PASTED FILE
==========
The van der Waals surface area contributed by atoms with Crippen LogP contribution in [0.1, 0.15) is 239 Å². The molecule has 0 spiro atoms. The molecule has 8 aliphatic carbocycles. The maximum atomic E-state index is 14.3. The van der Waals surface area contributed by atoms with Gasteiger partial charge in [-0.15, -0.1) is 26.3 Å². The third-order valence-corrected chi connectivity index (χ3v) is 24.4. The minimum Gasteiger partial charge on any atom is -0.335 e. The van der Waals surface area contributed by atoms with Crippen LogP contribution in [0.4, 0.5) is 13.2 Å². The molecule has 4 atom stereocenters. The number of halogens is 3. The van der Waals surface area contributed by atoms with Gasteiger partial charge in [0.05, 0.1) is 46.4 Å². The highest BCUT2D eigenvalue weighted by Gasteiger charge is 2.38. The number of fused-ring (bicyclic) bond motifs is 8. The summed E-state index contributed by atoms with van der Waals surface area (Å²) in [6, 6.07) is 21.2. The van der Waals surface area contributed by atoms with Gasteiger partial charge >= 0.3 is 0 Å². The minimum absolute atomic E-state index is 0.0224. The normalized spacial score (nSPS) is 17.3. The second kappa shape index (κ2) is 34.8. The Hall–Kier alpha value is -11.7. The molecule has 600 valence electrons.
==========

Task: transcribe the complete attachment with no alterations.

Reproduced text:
The van der Waals surface area contributed by atoms with Crippen LogP contribution in [0.1, 0.15) is 239 Å². The molecule has 0 spiro atoms. The molecule has 8 aliphatic carbocycles. The maximum atomic E-state index is 14.3. The van der Waals surface area contributed by atoms with Gasteiger partial charge in [-0.15, -0.1) is 26.3 Å². The third-order valence-corrected chi connectivity index (χ3v) is 24.4. The minimum Gasteiger partial charge on any atom is -0.335 e. The van der Waals surface area contributed by atoms with Crippen LogP contribution in [0.4, 0.5) is 13.2 Å². The molecule has 4 atom stereocenters. The number of halogens is 3. The van der Waals surface area contributed by atoms with Gasteiger partial charge in [0.05, 0.1) is 46.4 Å². The highest BCUT2D eigenvalue weighted by Gasteiger charge is 2.38. The number of fused-ring (bicyclic) bond motifs is 8. The summed E-state index contributed by atoms with van der Waals surface area (Å²) in [6, 6.07) is 21.2. The van der Waals surface area contributed by atoms with Gasteiger partial charge >= 0.3 is 0 Å². The minimum absolute atomic E-state index is 0.0224. The normalized spacial score (nSPS) is 17.3. The second kappa shape index (κ2) is 34.8. The Hall–Kier alpha value is -11.7. The molecule has 600 valence electrons.